That’s how many the ranger said were frequenting the area where we camped in Glacier National Park.
“Mostly moms with cubs. So far, not aggressive. But, comfortable, which isn’t good.”
Those last words were from the park ranger I affectionately call Janice – because I don’t remember her real name.
So, we did everything by the book. Food stuffs, including our camp stove, went in the bear box. No scraps behind, not even bacon grease or food scraps on the fire. Nobody wants to wake up to a hungry bear tearing a hole in the canvas or you.
Still, the kids wanted to see a bear.
A couple of days into our stay at Glacier, the closest they came was a fresh, steaming turd. They must’ve stared at that turd for ten minutes.
“Looks moist,” said Addie.
“Dare me to touch it?” said Libbie.
“Lick it for ten?” I interrupted from behind them.
I think back to a childhood camping trip at a KOA in the Smokies. We were tent camping when I was 8. We came out the next morning to find two sets of muddy tracks up and over the car. It was 30 years ago, and I still remember the ghost bears.
I hope funny moments like these come back to memory when they’re grown with kids of their own. I hope they remember the bear turd. I certainly know they’ll remember what followed.
On the third day in Glacier, we sat around the fire near dusk. Suddenly, Emmie went silent and her eyes became saucers as she pointed behind me and slowly backed away. We turned to see not one, not two, but three bears wandering into camp.
The momma bear seemed as startled as we were. After all, this campground wasn’t nearly as busy as the ones further down the mountain.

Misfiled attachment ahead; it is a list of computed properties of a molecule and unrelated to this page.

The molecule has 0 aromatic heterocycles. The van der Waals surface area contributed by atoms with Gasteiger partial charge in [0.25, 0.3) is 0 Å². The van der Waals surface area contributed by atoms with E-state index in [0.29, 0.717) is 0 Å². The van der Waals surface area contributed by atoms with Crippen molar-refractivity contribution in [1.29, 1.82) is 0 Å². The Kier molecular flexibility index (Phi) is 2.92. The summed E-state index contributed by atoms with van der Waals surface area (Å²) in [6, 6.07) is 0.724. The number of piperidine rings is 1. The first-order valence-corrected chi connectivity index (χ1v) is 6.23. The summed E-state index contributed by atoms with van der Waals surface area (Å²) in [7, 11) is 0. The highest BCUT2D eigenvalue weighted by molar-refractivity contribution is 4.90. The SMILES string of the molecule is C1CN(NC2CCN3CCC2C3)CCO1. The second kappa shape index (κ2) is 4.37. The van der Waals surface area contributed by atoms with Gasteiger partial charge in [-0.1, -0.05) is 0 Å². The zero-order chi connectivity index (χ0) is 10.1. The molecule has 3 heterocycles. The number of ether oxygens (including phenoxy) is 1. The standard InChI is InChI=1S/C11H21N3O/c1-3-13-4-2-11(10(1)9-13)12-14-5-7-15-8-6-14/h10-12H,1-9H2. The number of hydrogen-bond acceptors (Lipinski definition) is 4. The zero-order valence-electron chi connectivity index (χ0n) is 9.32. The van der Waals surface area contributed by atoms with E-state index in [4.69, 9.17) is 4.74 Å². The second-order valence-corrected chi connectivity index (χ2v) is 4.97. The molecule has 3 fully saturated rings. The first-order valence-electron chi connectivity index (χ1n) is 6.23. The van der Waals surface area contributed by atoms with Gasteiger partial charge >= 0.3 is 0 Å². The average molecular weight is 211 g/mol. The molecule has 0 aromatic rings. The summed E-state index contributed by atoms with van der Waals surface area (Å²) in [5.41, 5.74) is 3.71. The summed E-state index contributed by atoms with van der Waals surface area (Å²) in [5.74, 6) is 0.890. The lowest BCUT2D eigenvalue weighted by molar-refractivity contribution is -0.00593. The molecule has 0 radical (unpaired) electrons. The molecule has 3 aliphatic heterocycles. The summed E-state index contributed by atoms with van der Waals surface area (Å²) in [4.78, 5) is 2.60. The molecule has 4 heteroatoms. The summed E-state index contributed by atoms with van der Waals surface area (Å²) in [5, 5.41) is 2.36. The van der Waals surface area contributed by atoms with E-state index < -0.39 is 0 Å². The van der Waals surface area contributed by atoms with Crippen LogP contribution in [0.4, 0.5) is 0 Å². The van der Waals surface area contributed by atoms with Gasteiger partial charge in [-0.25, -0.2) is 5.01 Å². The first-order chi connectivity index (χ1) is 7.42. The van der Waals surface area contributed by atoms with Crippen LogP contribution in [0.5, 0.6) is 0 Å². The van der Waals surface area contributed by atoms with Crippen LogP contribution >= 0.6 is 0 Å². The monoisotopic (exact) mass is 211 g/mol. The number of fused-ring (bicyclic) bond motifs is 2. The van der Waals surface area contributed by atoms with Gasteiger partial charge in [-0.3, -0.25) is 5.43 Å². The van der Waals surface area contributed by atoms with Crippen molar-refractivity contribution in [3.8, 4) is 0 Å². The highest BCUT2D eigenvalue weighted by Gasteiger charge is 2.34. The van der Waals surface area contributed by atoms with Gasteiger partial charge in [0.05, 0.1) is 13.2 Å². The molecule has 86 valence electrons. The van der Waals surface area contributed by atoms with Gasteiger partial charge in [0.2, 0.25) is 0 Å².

Following the instructions we had received from Janice when we arrived, we clapped loudly and said, “Hey Bear.” I felt like I was in an episode of Mountain Men.
The bears backed away. The two smaller ones were frightened and climbed a nearby tree. The mother wandered a few feet away and continued to forage nearby. It took 10 minutes for them to adjust course and wander through the campground, then up and over the ridge. Aside from being initially startled by our voices, the mom didn’t seem particularly worried about us.
Just as we were about to resettle at the fire, Emmie said, “Um, guys, there’s another one.”
The fourth bear was a straggler, clearly smaller than the others. He reminded us of our youngest child Libbie. He sniffed around like a dog, found the scent of his family, and plodded on his way.
As exciting as the bear encounter was, the real fun was in watching the other campers react — particularly, the tent campers. Several campers were unfortunate enough to exit the bathroom as the bears began their way through the heart of the campground. The first couple saw the bears and hid around the corner of the brick building, watching them as they went. Then, there was a lady who was intently preening following a shower. She looked up, saw the bear, said a few colorful words, and made a mad dash to her tent. She popped in and zipped it as the bears wandered a few feet from her.
Moments later, she unzipped the opening, peeked out, and began to emerge. Then, she saw the straggling cub. She uttered a few more choice words and quickly rezipped the tent. It was a while before she came out again.
I suspect we will always remember our stay in Glacier National Park.